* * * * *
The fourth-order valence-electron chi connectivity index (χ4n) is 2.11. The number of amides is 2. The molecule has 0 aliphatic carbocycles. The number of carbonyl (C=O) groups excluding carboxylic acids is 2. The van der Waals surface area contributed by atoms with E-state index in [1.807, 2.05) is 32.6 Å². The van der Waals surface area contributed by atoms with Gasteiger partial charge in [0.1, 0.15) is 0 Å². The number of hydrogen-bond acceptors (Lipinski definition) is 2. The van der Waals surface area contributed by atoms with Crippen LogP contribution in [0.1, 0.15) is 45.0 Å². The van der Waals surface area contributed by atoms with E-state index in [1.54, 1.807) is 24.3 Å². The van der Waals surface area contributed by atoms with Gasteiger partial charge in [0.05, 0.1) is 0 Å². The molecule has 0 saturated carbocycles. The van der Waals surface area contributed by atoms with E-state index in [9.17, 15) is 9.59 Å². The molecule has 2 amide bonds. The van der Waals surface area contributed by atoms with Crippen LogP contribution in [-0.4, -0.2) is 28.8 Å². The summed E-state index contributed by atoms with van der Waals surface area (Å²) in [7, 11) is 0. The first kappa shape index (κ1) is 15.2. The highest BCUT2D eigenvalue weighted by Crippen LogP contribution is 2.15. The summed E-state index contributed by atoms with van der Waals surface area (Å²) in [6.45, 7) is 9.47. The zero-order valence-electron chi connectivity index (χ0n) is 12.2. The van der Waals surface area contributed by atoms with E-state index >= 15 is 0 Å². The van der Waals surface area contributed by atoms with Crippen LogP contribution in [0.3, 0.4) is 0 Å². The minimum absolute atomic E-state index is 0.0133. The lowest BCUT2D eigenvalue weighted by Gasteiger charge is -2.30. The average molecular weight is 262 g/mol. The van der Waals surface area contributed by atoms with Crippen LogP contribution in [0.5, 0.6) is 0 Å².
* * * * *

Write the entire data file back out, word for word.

The fourth-order valence-electron chi connectivity index (χ4n) is 2.11. The number of amides is 2. The molecule has 0 aliphatic carbocycles. The number of carbonyl (C=O) groups excluding carboxylic acids is 2. The van der Waals surface area contributed by atoms with E-state index in [1.807, 2.05) is 32.6 Å². The van der Waals surface area contributed by atoms with Gasteiger partial charge in [0.1, 0.15) is 0 Å². The number of hydrogen-bond acceptors (Lipinski definition) is 2. The van der Waals surface area contributed by atoms with Crippen LogP contribution in [0.1, 0.15) is 45.0 Å². The van der Waals surface area contributed by atoms with E-state index in [1.54, 1.807) is 24.3 Å². The van der Waals surface area contributed by atoms with Gasteiger partial charge in [0.05, 0.1) is 0 Å². The molecule has 0 saturated carbocycles. The van der Waals surface area contributed by atoms with E-state index in [9.17, 15) is 9.59 Å². The molecule has 2 amide bonds. The van der Waals surface area contributed by atoms with Crippen LogP contribution in [-0.4, -0.2) is 28.8 Å². The summed E-state index contributed by atoms with van der Waals surface area (Å²) in [7, 11) is 0. The first kappa shape index (κ1) is 15.2. The highest BCUT2D eigenvalue weighted by Crippen LogP contribution is 2.15. The summed E-state index contributed by atoms with van der Waals surface area (Å²) in [6.45, 7) is 9.47. The zero-order valence-electron chi connectivity index (χ0n) is 12.2. The van der Waals surface area contributed by atoms with E-state index >= 15 is 0 Å². The van der Waals surface area contributed by atoms with Crippen LogP contribution in [0.3, 0.4) is 0 Å². The minimum absolute atomic E-state index is 0.0133. The lowest BCUT2D eigenvalue weighted by Gasteiger charge is -2.30. The average molecular weight is 262 g/mol. The van der Waals surface area contributed by atoms with Crippen LogP contribution in [0.5, 0.6) is 0 Å².